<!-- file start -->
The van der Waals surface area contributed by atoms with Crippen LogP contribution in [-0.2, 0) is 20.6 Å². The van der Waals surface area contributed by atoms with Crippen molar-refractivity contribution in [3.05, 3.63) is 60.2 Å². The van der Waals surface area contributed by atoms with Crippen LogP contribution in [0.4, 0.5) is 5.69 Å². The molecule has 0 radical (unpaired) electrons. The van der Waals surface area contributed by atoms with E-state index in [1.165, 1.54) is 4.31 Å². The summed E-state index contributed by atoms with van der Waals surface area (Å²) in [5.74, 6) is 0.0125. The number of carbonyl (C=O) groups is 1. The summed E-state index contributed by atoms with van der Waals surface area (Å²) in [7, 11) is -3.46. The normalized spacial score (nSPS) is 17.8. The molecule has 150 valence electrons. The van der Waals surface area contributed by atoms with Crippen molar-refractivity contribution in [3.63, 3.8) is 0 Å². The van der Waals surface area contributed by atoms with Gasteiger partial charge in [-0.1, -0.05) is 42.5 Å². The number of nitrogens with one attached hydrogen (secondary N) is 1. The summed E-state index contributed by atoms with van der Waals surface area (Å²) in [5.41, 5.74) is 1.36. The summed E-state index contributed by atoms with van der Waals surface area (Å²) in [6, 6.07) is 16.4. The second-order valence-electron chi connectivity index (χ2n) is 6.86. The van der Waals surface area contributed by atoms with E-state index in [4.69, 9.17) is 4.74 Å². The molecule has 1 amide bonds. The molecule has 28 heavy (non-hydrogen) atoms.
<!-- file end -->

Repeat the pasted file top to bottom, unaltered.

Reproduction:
The van der Waals surface area contributed by atoms with Crippen LogP contribution in [-0.2, 0) is 20.6 Å². The van der Waals surface area contributed by atoms with Crippen molar-refractivity contribution in [3.05, 3.63) is 60.2 Å². The van der Waals surface area contributed by atoms with Crippen LogP contribution in [0.4, 0.5) is 5.69 Å². The molecule has 0 radical (unpaired) electrons. The van der Waals surface area contributed by atoms with E-state index in [1.165, 1.54) is 4.31 Å². The summed E-state index contributed by atoms with van der Waals surface area (Å²) in [5.74, 6) is 0.0125. The number of carbonyl (C=O) groups is 1. The summed E-state index contributed by atoms with van der Waals surface area (Å²) in [7, 11) is -3.46. The normalized spacial score (nSPS) is 17.8. The molecule has 150 valence electrons. The van der Waals surface area contributed by atoms with Crippen molar-refractivity contribution in [3.63, 3.8) is 0 Å². The van der Waals surface area contributed by atoms with Gasteiger partial charge in [-0.1, -0.05) is 42.5 Å². The number of nitrogens with one attached hydrogen (secondary N) is 1. The summed E-state index contributed by atoms with van der Waals surface area (Å²) in [5.41, 5.74) is 1.36. The summed E-state index contributed by atoms with van der Waals surface area (Å²) in [6, 6.07) is 16.4. The second-order valence-electron chi connectivity index (χ2n) is 6.86. The van der Waals surface area contributed by atoms with E-state index in [4.69, 9.17) is 4.74 Å². The molecule has 1 amide bonds. The molecule has 28 heavy (non-hydrogen) atoms.